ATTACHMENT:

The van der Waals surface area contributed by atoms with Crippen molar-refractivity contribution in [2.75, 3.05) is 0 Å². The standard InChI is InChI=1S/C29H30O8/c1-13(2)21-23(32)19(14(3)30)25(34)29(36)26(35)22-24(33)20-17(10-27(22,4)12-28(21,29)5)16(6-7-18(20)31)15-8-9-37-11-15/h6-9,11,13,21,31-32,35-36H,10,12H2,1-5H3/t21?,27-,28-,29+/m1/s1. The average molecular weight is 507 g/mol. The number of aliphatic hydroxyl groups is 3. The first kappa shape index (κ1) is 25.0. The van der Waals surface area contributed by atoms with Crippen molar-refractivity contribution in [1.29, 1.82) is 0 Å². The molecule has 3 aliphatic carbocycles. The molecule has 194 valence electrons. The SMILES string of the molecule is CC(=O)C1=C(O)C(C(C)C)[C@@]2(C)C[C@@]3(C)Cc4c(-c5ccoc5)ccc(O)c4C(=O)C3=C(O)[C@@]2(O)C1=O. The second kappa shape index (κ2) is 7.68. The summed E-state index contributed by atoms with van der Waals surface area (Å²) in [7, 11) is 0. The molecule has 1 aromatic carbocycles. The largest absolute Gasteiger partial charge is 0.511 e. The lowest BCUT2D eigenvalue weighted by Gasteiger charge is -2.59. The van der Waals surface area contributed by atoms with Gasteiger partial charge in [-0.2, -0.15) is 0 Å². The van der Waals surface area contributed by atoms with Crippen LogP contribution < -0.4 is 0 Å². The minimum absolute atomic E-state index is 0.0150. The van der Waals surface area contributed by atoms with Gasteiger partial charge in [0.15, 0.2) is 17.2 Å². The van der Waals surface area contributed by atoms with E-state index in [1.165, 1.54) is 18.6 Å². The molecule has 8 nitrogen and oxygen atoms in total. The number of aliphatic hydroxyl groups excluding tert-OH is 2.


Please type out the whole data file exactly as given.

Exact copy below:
The van der Waals surface area contributed by atoms with Crippen molar-refractivity contribution in [2.75, 3.05) is 0 Å². The standard InChI is InChI=1S/C29H30O8/c1-13(2)21-23(32)19(14(3)30)25(34)29(36)26(35)22-24(33)20-17(10-27(22,4)12-28(21,29)5)16(6-7-18(20)31)15-8-9-37-11-15/h6-9,11,13,21,31-32,35-36H,10,12H2,1-5H3/t21?,27-,28-,29+/m1/s1. The average molecular weight is 507 g/mol. The number of aliphatic hydroxyl groups is 3. The first kappa shape index (κ1) is 25.0. The van der Waals surface area contributed by atoms with Crippen molar-refractivity contribution in [1.29, 1.82) is 0 Å². The molecule has 3 aliphatic carbocycles. The molecule has 194 valence electrons. The SMILES string of the molecule is CC(=O)C1=C(O)C(C(C)C)[C@@]2(C)C[C@@]3(C)Cc4c(-c5ccoc5)ccc(O)c4C(=O)C3=C(O)[C@@]2(O)C1=O. The second kappa shape index (κ2) is 7.68. The summed E-state index contributed by atoms with van der Waals surface area (Å²) in [7, 11) is 0. The molecule has 1 aromatic carbocycles. The largest absolute Gasteiger partial charge is 0.511 e. The lowest BCUT2D eigenvalue weighted by Gasteiger charge is -2.59. The van der Waals surface area contributed by atoms with Gasteiger partial charge in [-0.2, -0.15) is 0 Å². The van der Waals surface area contributed by atoms with Crippen LogP contribution < -0.4 is 0 Å². The minimum absolute atomic E-state index is 0.0150. The van der Waals surface area contributed by atoms with Gasteiger partial charge in [0.15, 0.2) is 17.2 Å². The van der Waals surface area contributed by atoms with E-state index in [1.165, 1.54) is 18.6 Å². The molecule has 8 nitrogen and oxygen atoms in total. The number of aliphatic hydroxyl groups excluding tert-OH is 2.